When a Heisman finalist guides his team to an undefeated regular season, dispatches two postseason opponents and puts up 478 yards in the Championship against a defense loaded with NFL prospects, he usually doesn't come back the following year.
But Deshaun Watson was a true sophomore in 2015. He's back for an encore with Clemson, and most of his supporting cast on offense is with him. After finishing sixth in offensive S&P+ in 2015, what are the Tigers capable of with another year of growth from Watson and company?
When Watson took over the offense, it evolved from Chad Morris' smashmouth spread into something closer to what Oregon runs. The Clemson identity is now set around Watson's strengths. The Tigers can focus on adding features that could take them to the next level.
While their defense is losing multiple starters to the NFL, it's hard to believe Brent Venables won't have that side playing at a high level. Clemson's path through the ACC and back to the Playoff is going to depend on elite play from Watson's offense in what's almost certainly his last college season.
Clemson's showdown with Alabama revealed which facets of the Tigers offense were elite and which were not.
The Tigers could not run between the tackles against the Bama front, averaging only 3.8 yards per attempt. While Watson was able to scramble and found space on a couple of option runs, Nick Saban's defense bottled up the Tiger rush.
What was much harder to keep under wraps was the passing game, particularly Clemson's four- and five-receiver sets. Those put multiple effective targets in the middle of the field, with the Watson scramble as a nasty fail safe.
The Tigers completed their evolution from the smashmouth spread into a full-bore quick passing/spread-option squad for their encounter with the Tide. Here's a set that did tremendous damage to Alabama:
They'd motion the running back (R) out wide, which often resulted in Alabama covering him with a cornerback. That exacerbated the challenge of dealing with this set and helped clarify the coverage for Watson.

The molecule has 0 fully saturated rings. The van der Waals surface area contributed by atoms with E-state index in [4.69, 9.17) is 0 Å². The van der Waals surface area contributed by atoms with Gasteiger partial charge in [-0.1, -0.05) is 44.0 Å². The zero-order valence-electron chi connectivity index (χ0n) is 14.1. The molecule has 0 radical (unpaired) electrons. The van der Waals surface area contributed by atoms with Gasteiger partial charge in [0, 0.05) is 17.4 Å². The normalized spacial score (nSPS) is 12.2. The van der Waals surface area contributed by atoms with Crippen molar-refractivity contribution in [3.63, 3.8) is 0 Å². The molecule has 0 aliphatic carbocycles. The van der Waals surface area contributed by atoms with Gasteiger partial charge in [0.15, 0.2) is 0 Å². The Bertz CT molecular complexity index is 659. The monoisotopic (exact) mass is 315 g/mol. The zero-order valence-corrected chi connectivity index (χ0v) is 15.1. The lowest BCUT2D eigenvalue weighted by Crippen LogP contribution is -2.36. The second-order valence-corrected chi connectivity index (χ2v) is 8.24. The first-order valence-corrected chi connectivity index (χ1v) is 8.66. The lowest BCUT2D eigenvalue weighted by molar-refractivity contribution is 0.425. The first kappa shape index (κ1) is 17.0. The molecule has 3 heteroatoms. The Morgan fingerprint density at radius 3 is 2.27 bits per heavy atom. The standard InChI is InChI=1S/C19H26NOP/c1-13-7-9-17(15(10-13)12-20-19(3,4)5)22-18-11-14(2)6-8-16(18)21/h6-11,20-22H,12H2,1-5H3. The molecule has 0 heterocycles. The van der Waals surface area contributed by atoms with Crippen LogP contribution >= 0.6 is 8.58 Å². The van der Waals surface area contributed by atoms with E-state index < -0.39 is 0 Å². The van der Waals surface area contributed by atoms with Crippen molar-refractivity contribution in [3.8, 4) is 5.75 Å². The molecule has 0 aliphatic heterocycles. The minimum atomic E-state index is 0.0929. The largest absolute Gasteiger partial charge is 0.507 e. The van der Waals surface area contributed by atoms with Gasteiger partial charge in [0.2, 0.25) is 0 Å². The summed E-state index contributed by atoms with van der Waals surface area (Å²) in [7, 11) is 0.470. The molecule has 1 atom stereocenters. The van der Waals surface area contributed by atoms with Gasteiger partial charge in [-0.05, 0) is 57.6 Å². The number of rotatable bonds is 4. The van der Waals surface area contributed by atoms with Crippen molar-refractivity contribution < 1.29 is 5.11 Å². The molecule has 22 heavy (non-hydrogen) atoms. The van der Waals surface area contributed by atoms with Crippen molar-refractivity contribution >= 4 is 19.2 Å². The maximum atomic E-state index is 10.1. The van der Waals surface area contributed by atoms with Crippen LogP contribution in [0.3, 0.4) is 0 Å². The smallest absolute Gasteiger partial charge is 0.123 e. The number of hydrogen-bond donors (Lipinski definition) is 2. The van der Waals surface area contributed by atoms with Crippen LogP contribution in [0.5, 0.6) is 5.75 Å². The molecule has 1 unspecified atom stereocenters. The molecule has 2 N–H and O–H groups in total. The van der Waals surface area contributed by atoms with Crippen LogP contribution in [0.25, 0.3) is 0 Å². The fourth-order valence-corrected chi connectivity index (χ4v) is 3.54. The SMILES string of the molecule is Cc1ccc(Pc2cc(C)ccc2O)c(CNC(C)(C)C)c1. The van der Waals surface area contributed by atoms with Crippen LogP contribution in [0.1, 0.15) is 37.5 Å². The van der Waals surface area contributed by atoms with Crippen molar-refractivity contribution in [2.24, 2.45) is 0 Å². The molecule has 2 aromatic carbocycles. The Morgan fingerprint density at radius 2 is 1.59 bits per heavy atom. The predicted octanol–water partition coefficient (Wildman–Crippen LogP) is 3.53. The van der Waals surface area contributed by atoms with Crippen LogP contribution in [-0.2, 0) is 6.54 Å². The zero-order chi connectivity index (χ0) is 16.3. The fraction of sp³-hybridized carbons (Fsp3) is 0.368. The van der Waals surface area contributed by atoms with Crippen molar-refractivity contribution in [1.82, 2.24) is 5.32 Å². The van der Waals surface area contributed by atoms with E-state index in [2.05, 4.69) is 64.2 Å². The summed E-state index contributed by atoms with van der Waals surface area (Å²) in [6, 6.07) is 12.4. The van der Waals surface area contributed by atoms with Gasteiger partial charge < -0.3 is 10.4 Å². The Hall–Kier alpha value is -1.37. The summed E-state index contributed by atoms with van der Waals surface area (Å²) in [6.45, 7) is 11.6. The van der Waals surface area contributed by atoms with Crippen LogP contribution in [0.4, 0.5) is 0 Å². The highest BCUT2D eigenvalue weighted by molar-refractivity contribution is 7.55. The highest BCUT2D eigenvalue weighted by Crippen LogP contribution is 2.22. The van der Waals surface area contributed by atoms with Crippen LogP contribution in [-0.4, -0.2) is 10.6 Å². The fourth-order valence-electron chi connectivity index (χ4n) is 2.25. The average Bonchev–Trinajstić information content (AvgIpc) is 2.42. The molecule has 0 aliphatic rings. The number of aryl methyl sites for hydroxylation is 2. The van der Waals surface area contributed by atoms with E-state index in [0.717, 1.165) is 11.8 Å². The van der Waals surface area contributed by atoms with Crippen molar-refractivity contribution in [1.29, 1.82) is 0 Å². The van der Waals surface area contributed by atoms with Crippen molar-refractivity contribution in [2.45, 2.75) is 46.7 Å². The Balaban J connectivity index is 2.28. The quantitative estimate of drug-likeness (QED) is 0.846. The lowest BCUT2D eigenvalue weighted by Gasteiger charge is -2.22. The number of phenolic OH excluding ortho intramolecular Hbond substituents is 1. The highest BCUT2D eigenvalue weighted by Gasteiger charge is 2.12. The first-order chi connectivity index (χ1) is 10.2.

The challenge was Hunter Renfrow (Y) aligned across from a linebacker in a lot of space and TE Jordan Leggett (B) in a more confined space against the other linebacker. Those are both mismatches. Dealing with both at the same time led to some really serious headaches for the Tide, tying up one of their better coverage players on a RB out wide didn't help.
It was simple for Clemson to run a variety of quick concepts, sending these two on slants, stick routes, quick outs or occasionally up the seams. The Tide had very good linebackers (they pretty much always do), but 245-pound Reuben Foster just ain't gonna hold up in space against 175-pound Renfrow:
Alabama tried to deal with this by dropping free safety Geno Matias-Smith over Leggett so that the linebackers could bracket Renfrow, but he was too quick.
If Alabama had responded by playing dime personnel (six DBs, one LB), Clemson could have brought its RB and TE back into the box or just run them over with spread-option schemes like this QB counter-trey run.
Going dime to stop the pass might have been a worthwhile trade off, but it's not one most defensive coordinators are inclined to take. Clemson can expect most teams to handle this personnel grouping with nickel personnel, which will still mean matchup benefits for Clemson. Because there's really no limit to how efficient a team can get with the quick passing game, there's still untapped potential here for the Tigers.
How Watson and his personnel can improve
Besides improving his timing and accuracy while executing a variety of route combinations, there's also plenty of room for Watson to grow. He can improve at diagnosing coverages before and after the snap, so he can deliver the ball to the weak spots.
With eight of his top nine pass catchers back (plus Mike Williams, who's returning from a season-long injury and is widely expected to join Watson in the NFL Draft's first round), it should be all too easy for Watson to find those weaknesses.
The Tigers can also double down on their spread-option running strength if they improve along the OL. Here again they return most of last year's unit and look to add 6'5, 330-pound Taylor Hearn at left guard, which could add some punch at the point of attack. Returning left tackle Mitch Hyatt will only be a true sophomore, so there's some potential for serious improvement.
Clemson can really reach the next level by adding another dimension: The vertical passing game.
There's nothing wrong with shredding teams with quick passes over the middle to shifty wideouts, but opponents run out of answers if you add a vertical component. Getting back the 6'4, 210-pound deep threat Williams, who in 2014 was fifth in yards per reception among all receivers with 50-plus catches, could help greatly there, but so could scheme.
The Tigers almost burned the Tide deep several times. One concept that could be great in 2016 for leveraging double-slot formations and beating opponents over the top is the smash combo:
Artavis Scott (H) and Leggett (B) are running the deep out routes isolated on the nickel and the safety, while Renfrow (Y) runs an adjustable vertical route up the seam to hold the safety. There are three vertical routes for Watson to choose from, based on how the opponent plays it.
A team that returns its starting QB and can build an identity around his strengths has a lot of advantages. The Tigers now have a chance to build beyond even that. Williams' return might be the coup de grâce. The result should be pretty terrifying for the rest of the ACC.